Monday, March 21, 2011

Thanks to you: Paris Recap

I've just returned to Knuffle Manor (and a stack of correspondence) after a fun trip to Paris that included, work, pleasure, and old pals.

First off was an afternoon & dinner with the very talented film writer & director Laurent Tirard and his kids. Laurent is an old pal from film school & a riotous trip to China.  Unfortunately, our time catching up was brief as Laurent is currently prepping for a huge Asterix & Oblisk feature. Past films include a rendition of the classic Le Petit Nicolas including this fabulous title sequence featuring work by one of my favorite cartoonists of all time, the great Sempe.

By chance, in addition to our museum* going, we happened upon a fabulous Sempe exhibit in a small gallery the next day.  Truly inspiring work.

Later in the week was an event in Monmatre, and while my French is passable, I couldn't pass up the opportunity to enlist another great friend from a separate riotous trip to China 21 years ago**, a Swiss Epicurean named Freddy Blanvillain.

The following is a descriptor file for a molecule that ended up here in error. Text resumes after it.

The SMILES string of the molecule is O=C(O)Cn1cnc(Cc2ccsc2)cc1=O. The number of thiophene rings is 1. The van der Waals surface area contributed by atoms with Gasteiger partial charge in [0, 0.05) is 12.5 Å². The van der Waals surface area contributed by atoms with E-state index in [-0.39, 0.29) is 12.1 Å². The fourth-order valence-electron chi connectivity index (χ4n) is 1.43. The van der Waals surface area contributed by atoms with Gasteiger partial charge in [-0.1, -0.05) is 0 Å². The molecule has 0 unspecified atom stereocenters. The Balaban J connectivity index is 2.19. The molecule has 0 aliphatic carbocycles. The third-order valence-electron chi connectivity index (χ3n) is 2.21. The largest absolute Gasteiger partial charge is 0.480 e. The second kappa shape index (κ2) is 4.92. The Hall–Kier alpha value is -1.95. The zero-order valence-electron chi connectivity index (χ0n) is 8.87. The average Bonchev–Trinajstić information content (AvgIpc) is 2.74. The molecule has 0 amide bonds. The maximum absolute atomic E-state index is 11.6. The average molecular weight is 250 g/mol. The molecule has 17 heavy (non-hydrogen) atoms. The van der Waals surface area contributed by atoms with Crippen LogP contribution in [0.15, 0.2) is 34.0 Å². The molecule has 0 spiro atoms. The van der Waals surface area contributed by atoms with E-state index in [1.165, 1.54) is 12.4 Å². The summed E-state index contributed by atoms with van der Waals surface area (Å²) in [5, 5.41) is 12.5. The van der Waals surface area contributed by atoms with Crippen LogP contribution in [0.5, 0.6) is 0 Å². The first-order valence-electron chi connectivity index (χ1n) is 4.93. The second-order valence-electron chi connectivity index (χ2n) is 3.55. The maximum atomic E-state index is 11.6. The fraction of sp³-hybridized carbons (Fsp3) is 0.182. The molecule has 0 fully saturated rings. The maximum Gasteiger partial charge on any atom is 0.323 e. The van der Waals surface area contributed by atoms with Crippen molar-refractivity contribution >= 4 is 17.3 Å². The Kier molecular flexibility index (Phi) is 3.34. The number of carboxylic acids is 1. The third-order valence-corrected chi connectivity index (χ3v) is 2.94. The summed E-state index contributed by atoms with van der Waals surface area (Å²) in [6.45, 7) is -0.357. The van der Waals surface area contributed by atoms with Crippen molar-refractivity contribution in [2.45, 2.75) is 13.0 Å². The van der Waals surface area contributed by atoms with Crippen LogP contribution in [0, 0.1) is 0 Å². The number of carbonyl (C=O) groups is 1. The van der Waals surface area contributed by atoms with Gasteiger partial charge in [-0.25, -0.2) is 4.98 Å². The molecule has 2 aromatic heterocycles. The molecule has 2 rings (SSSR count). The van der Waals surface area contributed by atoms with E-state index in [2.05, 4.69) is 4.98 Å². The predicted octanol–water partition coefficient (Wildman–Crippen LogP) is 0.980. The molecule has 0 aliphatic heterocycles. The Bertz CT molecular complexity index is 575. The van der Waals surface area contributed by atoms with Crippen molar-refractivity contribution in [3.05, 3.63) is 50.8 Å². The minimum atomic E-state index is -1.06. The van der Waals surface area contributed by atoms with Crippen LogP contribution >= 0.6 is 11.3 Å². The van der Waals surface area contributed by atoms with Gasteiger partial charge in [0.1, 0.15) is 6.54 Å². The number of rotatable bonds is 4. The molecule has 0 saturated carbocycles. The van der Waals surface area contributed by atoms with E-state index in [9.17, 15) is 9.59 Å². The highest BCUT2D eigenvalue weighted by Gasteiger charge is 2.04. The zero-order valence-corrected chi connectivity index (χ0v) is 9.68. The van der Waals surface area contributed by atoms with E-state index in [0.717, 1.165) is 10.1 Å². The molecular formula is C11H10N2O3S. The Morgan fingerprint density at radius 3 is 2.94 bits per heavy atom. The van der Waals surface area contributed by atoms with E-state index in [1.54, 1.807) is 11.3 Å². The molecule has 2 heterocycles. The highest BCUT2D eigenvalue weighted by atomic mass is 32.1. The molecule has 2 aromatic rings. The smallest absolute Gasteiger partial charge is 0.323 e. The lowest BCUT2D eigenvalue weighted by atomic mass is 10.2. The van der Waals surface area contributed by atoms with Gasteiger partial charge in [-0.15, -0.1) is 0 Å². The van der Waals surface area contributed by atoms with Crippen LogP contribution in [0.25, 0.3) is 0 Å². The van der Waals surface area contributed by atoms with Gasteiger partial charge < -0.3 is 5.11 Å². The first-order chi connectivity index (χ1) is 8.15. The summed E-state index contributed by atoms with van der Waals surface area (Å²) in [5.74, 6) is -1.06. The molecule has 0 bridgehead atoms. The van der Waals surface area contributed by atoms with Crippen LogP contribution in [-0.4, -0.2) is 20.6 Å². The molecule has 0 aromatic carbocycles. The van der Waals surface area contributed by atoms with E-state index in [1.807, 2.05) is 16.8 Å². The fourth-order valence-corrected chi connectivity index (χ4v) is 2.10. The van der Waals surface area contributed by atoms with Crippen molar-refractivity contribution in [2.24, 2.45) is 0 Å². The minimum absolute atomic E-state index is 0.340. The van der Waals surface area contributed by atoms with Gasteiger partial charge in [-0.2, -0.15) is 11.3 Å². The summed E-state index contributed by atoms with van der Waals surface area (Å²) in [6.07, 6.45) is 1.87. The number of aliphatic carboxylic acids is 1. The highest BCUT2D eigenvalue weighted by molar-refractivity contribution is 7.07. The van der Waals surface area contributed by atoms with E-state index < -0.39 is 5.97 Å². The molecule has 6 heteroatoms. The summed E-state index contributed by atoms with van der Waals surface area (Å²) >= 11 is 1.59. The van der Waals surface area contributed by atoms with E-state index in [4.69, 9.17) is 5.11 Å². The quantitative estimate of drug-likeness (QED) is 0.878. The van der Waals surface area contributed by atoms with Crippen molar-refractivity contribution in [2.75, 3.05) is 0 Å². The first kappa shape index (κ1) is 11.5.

Freddy currently plays accordian in a traditional French chanson dance band, which is why he brought along his ukulele.  He is also completely without shame and a great, loud reader.

Following a fabulous lunch with my French Publisher, Kaliedescope, we marched uphill to the bookstore and had a great time with the crowd that showed up for the reading.


Freddy's new wife, Marie, is a children's librarian and both of our families had great fun diving into tiny cafes and marching through the length and breadth of Paris. 

Luckily, I had pals reading my books State-side while away.  And, thanks to you, nice stuff kept happening, including Elephant and Piggie's  I Broke My Trunk spending another two weeks on the New York Times Bestseller list at #8!

There's lots more going on to post about in the coming days, including two events in Western Mass this week that I hope you'll consider dropping by if you're in the neighborhood.

Now, back to work!

*For families, I heartily second pal Brian Selznick's recommendation of the Sewer Museum, which is housed in an actual, working sewer.

**You can read about our adventures in YOU CAN NEVER FIND A RICKSHAW WHEN IT MONSOONS.